The High Street Christmas countdown has well and truly begun. A godsend for busy parents who want to get organised and avoid last minute panic shopping. But most of us will find that the choice of children's toys is a little overwhelming. Retailers' gift lists can be at best confusing and at worst, a little biased, depending on who you listen to. Children are often swayed by exciting ads, or products their friends have asked for, but it's difficult to know which have real play value and won't be discarded and lost at the bottom of the toy box by January.
At the Good Toy Guide, we're here to help. We test products both with children themselves, and our team of independent experts and then rate them for you. Products can be either 'approved' if we've found that they are good buys, or recommended if they score really highly. Toys are also given age recommendations and can be broken down by the skills they develop, to make searching easy.
Our experts have also put together some handy gift guides for each age and for a range of different interests, so whether you're buying for baby's first Christmas, a STEM lover, or you are looking to buy an outdoor toy, we've got you covered. Of course, every child is unique - we have given some ideas for presents which a child at each age and with different interests might enjoy, but keep in mind that the child you are buying for could have different preferences.
Buying for boys and girls
Toys tend, somewhat controversially, to be divided into girls toys (dolls, kitchen sets, etc.) and boys toys (cars, guns, etc.). Nature studies suggest that this is partly a biological preference, however children are certainly influenced by their environment (the toys they are given and the reactions from others) too. In other words, it is absolutely fine to give a doll to a girl or a toy car to a boy, if that's what they'll enjoy.
But you needn't jump straight for the girly or boyish choice, and choosing toys that challenge stereotypes can actually help overcome gender differences. Boys are known to develop social skills slower than girls in general, for example, and giving them role-playing toys - such as small farm sets - can help with this development. There is also a push at the moment to get more girls into STEM (science, technology, engineering and mathematics) subjects, and giving them science kits to play with can nurture an interest from a young age.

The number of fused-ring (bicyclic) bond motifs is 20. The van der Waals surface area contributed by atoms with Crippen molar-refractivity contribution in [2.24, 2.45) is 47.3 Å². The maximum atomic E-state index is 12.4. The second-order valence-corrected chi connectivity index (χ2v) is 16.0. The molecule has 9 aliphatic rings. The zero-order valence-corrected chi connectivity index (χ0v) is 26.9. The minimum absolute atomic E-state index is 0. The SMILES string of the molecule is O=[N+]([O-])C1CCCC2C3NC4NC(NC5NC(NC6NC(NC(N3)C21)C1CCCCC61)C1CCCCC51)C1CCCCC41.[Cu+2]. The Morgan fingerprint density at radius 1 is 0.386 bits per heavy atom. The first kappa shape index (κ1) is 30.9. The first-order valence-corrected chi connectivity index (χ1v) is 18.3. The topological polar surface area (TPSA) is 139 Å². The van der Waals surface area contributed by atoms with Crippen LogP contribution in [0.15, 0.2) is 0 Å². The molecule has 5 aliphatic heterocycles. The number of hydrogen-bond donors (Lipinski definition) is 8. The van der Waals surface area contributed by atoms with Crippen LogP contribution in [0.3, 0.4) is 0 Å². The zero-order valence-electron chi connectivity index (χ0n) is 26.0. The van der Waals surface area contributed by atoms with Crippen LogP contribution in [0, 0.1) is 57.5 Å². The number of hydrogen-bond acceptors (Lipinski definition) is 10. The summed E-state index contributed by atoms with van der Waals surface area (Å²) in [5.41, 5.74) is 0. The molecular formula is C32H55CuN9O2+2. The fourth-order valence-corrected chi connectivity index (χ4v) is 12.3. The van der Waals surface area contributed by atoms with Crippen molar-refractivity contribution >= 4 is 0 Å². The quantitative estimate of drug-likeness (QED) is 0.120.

Christmas toys for babies & toddlers
Although babies and toddlers won't always be able to tell you what they want, or indeed even understand the festivities, it can still be tricky to know what to buy them for Christmas. Our guides will help with buying choices based on the levels of development at particular ages.
Babies particularly enjoy products that stimulate their senses, e.g. those with lights and sounds, or brightly coloured and textured elements. Toddlers can be a little easier, as they will start to show interests, such as favourite characters from books or TV shows, or favourite colours, or their preferred way to play, with role play becoming a popular pastime around this age, so watch them while they play to find out what will best fit their needs and wants.
Christmas toys for pre-schoolers
By the time they are communicating and playing more independently, children are likely to have a much clearer idea of what they want and are likely to be quite happy to tell you about them! They will have favourite brands and characters, preferred things to do and will have a very clear personality by this point. Their skills will also have developed to a point where they are able to use and enjoy more complex toys such as puzzles and simple craft sets.
Their fine motor skills mean they will be able to handle smaller toys such as small world playsets. And gross motor skills mean they will likely be exploring the great outdoors a little more and getting much more active.
Christmas toys for young children
As children get older, they will begin to enjoy more challenging activities such as puzzles and arts & crafts. Board and card games are really popular and a great way to encourage families to communicate. Toys that help children to learn about different subjects can also be a fun addition at this age.
Christmas toys for older children and tweens
At this age children will love toys that have impressive results, and may be growing out of toys that they now deem uncool. Tech toys including robots or connected toys, are popular and children of this age will still enjoy board games. Big ticket items that can be shared with friends will be particularly popular at this age.
Christmas toys by type
Looking for a particular toy to entertain and educate a child this Christmas? Take a look at our dedicated guides for a series of toy types and themes, you'll surely find something of interest here!